It’s a little disconcerting to be wading through water 2 feet deep, on a lane right next to a national highway, in one of the most industrialised cities in the country, in the 21st century. Arjun ‘Si-Senore’ Ravi reports from MICA on the chaos in Ahmedabad during the rains.
There are somethings you take for granted happen only in places like Bihar, and little towns in Somalia, or Zimbabwe. And it really strikes you as surprising when you see it happening in a place as ‘big’ as Ahmedabad. But it really is flooded here. And I, for one, am very, very surprised!
Ahmedabad, on a dry day (pun intended – it’s a dry state) is a great city. Sure it’s difficult to find a non-veg restaurant, but there are things about the place that make it a wonderful visit:
1. Khandvi, dhokla and aam ras – how can you resist?
2. Gujjus – they have all the money in the world and aren’t afraid to spend it.
3. There’s the biggest Big Bazaar in whole wide world, et cetera, et cetera.
But come the end of June, and chaos reigns supreme. It rains. And when it rains, it floods. The city has no working drainage system, so it is not unusual to find a helpless man pushing his Maruti 800 out of what seems to be a brown swimming pool in the middle of the road, or kids practicing their backstroke on the road that the city’s seemingly ancient local buses travel.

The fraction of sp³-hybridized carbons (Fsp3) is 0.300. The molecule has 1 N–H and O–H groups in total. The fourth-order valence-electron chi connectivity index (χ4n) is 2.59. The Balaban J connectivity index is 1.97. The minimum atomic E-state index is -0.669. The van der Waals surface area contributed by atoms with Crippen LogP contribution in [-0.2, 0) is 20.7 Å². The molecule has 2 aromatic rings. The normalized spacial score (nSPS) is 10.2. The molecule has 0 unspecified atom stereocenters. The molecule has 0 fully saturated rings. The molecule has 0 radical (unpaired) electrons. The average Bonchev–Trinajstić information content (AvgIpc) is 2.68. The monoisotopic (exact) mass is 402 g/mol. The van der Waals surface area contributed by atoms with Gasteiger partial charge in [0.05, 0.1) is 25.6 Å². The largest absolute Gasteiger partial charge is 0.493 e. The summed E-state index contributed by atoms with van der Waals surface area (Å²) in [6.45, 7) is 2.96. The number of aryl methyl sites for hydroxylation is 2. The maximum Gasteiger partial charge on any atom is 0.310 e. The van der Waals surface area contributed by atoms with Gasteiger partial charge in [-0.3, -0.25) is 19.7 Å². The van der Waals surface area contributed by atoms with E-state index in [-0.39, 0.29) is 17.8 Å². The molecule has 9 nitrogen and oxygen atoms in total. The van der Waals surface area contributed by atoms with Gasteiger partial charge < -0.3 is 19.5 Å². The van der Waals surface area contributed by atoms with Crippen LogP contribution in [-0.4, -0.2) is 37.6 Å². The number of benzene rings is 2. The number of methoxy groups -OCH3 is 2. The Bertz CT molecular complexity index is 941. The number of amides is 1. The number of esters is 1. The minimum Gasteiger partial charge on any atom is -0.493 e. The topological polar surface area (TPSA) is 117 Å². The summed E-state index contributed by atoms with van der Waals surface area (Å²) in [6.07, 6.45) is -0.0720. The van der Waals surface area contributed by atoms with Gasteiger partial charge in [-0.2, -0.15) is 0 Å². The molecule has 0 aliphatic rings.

Says Arvind, a student at MICA, “It’s really, really bad. The auto guys can’t ply. They charge exorbitant amounts. Even if you want to walk you can’t as the water is so deep. It sucks ass.” He is peeved, and so he should be. Considering that the city is one of the most prosperous in the nation, it is unfortunate to see such a complete lack of governmental efforts towards making the rains easier to handle. It’s almost as bad as the poor network coverage that cellphone operators have in the outskirts of the city. But that’s a whole different story altogether.
Even in the MICA campus, the situation is pretty bad. Thankfully, the roads are free from water, but any area covered in grass becomes instant marsh, and any area a little lower than road level, becomes instant swimming pool material. The condition is bad, but the good news is it lasts only 15 to 20 days. Still, if you’re coming here in June, make sure you bring your swimming trunks.